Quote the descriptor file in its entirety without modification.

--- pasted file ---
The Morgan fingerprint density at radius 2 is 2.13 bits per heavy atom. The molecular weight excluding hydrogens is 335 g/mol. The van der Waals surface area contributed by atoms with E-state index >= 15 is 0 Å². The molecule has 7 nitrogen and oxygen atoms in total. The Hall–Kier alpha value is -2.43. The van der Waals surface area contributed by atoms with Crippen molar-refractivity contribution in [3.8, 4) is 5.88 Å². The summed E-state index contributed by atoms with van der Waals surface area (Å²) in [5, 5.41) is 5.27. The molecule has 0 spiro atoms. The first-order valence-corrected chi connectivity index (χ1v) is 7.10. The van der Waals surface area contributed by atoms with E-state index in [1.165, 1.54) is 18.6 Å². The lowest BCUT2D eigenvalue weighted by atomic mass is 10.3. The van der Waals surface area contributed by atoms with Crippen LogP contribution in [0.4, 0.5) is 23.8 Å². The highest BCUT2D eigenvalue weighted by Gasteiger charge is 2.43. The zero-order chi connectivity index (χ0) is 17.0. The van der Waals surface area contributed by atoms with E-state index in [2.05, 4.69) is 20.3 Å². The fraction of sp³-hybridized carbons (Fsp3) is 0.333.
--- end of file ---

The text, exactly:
The Morgan fingerprint density at radius 2 is 2.13 bits per heavy atom. The molecular weight excluding hydrogens is 335 g/mol. The van der Waals surface area contributed by atoms with E-state index >= 15 is 0 Å². The molecule has 7 nitrogen and oxygen atoms in total. The Hall–Kier alpha value is -2.43. The van der Waals surface area contributed by atoms with Crippen molar-refractivity contribution in [3.8, 4) is 5.88 Å². The summed E-state index contributed by atoms with van der Waals surface area (Å²) in [5, 5.41) is 5.27. The molecule has 0 spiro atoms. The first-order valence-corrected chi connectivity index (χ1v) is 7.10. The van der Waals surface area contributed by atoms with E-state index in [1.165, 1.54) is 18.6 Å². The lowest BCUT2D eigenvalue weighted by atomic mass is 10.3. The van der Waals surface area contributed by atoms with Crippen LogP contribution in [0.4, 0.5) is 23.8 Å². The highest BCUT2D eigenvalue weighted by Gasteiger charge is 2.43. The zero-order chi connectivity index (χ0) is 17.0. The van der Waals surface area contributed by atoms with E-state index in [2.05, 4.69) is 20.3 Å². The fraction of sp³-hybridized carbons (Fsp3) is 0.333.